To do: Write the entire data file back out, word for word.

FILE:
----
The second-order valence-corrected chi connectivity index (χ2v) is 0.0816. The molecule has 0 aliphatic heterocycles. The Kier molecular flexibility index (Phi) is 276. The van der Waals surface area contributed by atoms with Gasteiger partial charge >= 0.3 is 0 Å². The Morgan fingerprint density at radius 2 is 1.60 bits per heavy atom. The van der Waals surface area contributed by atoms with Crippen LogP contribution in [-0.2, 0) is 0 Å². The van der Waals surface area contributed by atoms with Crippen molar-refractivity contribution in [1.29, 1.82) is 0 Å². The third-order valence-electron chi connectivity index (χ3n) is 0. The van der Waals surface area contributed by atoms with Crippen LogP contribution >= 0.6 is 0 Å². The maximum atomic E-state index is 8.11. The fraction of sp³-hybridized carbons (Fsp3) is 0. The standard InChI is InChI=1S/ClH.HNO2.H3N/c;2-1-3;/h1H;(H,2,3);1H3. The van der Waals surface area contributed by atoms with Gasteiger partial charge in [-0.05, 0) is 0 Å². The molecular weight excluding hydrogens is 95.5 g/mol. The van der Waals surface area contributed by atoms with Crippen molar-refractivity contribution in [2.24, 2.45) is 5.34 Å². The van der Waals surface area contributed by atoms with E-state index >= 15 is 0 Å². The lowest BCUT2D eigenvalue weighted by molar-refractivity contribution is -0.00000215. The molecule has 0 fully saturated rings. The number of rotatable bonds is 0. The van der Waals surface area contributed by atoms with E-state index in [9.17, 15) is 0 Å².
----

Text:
The second-order valence-corrected chi connectivity index (χ2v) is 0.0816. The molecule has 0 aliphatic heterocycles. The Kier molecular flexibility index (Phi) is 276. The van der Waals surface area contributed by atoms with Gasteiger partial charge >= 0.3 is 0 Å². The Morgan fingerprint density at radius 2 is 1.60 bits per heavy atom. The van der Waals surface area contributed by atoms with Crippen LogP contribution in [-0.2, 0) is 0 Å². The van der Waals surface area contributed by atoms with Crippen molar-refractivity contribution in [1.29, 1.82) is 0 Å². The third-order valence-electron chi connectivity index (χ3n) is 0. The van der Waals surface area contributed by atoms with Crippen LogP contribution >= 0.6 is 0 Å². The maximum atomic E-state index is 8.11. The fraction of sp³-hybridized carbons (Fsp3) is 0. The standard InChI is InChI=1S/ClH.HNO2.H3N/c;2-1-3;/h1H;(H,2,3);1H3. The van der Waals surface area contributed by atoms with Gasteiger partial charge in [-0.05, 0) is 0 Å². The molecular weight excluding hydrogens is 95.5 g/mol. The van der Waals surface area contributed by atoms with Crippen molar-refractivity contribution in [2.24, 2.45) is 5.34 Å². The van der Waals surface area contributed by atoms with E-state index >= 15 is 0 Å². The lowest BCUT2D eigenvalue weighted by molar-refractivity contribution is -0.00000215. The molecule has 0 fully saturated rings. The number of rotatable bonds is 0. The van der Waals surface area contributed by atoms with E-state index in [9.17, 15) is 0 Å².